Saturday, June 2nd, IndieCon had, in association with the American, its first-ever Genre Seminar featuring some of independent Hollywood's most renowned horror filmmakers, stars and distributors.
Panelists shared their stories from the trenches regarding the business and creative elements to what is generally accepted as one of the most popular and self sustaining genres around. When IndieCon moderator Marc Clebenof asked the first round of experts — Producer Daniel Farrands and Scream Queen Brooke Lewis — why this is, they had rather interesting answers. Lewis said it's because horror movies evoke emotion like no other style of storytelling, and from a producerial standpoint, it's one of the few genres which does not rely on star power to be big at the box office. Horror is generally more about stories and scares than it is about character and situation. Farrands said that the genre continues to be self-sustaining throughout the years because with the exception of sci-fi, it's a culture and lifestyle for fans, unlike, say, the romantic comedy or the drama.
Lewis professed her love for French grand guignol films (especially Martyrs and Frontiers), and there was discussion about how the indie filmmaker, in America particularly, might write, shoot, edit market and sell domestic and foreign versions of their films. Farrands said it's very important for newcomers to do their research and to know who their audience is. "You can cut your film for an international audience," he said.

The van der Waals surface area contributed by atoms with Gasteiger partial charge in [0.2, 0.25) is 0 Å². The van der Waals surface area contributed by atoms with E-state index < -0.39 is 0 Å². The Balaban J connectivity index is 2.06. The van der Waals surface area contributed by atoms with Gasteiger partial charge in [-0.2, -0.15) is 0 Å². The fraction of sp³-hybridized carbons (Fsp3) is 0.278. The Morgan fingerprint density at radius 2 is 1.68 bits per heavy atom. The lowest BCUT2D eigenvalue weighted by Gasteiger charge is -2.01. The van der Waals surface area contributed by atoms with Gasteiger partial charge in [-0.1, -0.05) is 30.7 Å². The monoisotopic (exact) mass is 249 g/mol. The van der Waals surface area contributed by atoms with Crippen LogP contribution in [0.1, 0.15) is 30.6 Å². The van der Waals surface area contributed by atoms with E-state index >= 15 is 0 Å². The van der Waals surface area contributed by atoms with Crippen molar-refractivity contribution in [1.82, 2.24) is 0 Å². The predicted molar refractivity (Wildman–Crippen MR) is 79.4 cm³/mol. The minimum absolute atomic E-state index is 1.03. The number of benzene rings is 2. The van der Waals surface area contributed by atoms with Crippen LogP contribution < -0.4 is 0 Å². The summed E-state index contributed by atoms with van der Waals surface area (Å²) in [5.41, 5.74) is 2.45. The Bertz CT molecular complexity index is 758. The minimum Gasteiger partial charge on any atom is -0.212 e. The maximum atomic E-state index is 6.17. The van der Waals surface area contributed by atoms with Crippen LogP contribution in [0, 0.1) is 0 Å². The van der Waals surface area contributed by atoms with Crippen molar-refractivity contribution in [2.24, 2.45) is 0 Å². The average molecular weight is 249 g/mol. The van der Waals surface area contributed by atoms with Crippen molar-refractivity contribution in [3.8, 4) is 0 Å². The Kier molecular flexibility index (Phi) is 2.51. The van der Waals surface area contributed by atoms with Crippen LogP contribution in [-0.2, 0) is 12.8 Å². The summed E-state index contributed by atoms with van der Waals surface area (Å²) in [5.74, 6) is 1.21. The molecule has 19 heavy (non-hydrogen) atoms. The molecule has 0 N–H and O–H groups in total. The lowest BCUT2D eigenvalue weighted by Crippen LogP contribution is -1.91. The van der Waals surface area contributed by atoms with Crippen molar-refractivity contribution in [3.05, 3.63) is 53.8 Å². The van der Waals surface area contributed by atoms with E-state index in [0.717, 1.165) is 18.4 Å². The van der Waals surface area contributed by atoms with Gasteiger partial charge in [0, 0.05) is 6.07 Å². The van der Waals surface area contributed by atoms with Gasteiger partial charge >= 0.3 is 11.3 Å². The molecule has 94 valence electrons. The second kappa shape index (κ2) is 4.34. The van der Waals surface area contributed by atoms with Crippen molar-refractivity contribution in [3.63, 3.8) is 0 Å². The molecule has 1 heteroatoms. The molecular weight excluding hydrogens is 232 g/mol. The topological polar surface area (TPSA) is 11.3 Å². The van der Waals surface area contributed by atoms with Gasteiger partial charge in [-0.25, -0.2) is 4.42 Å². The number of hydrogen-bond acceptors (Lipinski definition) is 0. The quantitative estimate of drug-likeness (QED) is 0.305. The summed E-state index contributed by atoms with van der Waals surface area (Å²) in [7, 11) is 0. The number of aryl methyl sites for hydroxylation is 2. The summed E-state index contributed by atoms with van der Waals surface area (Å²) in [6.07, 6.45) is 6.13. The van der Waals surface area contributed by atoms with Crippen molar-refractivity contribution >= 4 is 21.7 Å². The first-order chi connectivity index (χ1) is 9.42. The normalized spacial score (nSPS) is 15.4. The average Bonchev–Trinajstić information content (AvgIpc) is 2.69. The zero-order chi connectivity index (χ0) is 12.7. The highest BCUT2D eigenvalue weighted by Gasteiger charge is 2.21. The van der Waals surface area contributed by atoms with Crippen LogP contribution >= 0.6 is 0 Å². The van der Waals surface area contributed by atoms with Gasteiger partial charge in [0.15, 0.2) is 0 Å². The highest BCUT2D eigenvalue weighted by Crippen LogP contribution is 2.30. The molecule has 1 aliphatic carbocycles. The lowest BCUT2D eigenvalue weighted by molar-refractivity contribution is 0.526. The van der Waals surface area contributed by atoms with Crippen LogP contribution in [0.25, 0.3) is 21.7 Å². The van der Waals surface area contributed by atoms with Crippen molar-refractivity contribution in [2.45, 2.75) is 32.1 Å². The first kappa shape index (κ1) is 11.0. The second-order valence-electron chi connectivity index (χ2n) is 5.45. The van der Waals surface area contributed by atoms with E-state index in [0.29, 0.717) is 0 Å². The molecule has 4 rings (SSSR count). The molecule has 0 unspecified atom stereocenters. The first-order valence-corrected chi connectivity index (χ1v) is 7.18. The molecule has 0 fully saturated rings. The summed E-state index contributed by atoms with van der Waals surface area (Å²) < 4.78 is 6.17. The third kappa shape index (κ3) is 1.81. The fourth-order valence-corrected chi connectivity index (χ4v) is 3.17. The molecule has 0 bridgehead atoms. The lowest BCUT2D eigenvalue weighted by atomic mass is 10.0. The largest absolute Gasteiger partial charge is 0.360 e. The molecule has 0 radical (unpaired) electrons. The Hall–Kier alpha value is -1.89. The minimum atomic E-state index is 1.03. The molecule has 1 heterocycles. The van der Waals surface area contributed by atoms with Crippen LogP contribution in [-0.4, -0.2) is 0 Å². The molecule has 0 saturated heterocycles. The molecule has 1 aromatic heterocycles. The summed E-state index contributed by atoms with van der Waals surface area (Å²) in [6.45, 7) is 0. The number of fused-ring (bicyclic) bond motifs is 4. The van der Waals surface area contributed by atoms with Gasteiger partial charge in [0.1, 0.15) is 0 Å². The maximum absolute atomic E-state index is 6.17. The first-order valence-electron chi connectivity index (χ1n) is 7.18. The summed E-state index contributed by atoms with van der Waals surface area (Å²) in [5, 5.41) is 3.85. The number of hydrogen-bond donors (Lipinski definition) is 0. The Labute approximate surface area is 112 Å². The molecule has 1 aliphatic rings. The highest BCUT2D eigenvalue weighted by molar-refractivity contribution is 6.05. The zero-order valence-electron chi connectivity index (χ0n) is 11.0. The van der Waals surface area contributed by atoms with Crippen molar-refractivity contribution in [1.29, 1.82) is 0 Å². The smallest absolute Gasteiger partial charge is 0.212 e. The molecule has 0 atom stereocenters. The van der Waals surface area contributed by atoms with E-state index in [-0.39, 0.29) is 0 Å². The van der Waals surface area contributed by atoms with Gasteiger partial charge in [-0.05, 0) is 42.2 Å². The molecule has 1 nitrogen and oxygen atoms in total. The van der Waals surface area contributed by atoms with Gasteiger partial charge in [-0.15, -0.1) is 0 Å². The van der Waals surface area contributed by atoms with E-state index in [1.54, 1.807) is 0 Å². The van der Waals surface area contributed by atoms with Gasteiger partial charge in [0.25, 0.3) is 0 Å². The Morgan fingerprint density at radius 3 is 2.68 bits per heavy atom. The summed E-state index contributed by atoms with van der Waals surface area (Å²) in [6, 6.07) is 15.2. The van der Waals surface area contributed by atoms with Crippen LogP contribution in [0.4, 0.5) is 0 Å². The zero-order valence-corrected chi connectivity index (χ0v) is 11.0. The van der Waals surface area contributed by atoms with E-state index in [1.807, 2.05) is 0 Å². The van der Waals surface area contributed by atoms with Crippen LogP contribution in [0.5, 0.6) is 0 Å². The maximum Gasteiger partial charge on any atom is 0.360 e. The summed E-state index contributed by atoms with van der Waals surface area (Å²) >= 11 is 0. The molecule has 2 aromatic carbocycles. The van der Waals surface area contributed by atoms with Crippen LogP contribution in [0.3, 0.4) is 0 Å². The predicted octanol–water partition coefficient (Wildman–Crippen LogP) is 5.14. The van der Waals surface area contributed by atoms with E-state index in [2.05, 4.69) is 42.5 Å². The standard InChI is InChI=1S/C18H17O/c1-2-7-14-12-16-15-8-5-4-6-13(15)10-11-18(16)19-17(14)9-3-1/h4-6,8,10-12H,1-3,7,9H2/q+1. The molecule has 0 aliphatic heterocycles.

When it comes to making your first horror film, both panelists agreed that while a pricey film school education may not be an absolute requirement, some people are taking the DIY approach too much to heart. "As an actress, I've worked on independent horror films with no script super, no first A.D., and barely any structural crew," Lewis said. Farrands added that even if you have to intern to be on a few sets, its an invaluable learning experience.
After an hour of talk, advice, stories and anecdotes, the audience was asked to participate in a Q&A. There was a break, and then director Kevin Tenney (Night of the Demons) and actor Courtney Gains (Children of the Corn), went up onstage for round two.
IndieCon offers seminars, workshops, and panels regularly in the L.A. area. For more information, please visit their official website - http://www.indiecon.com/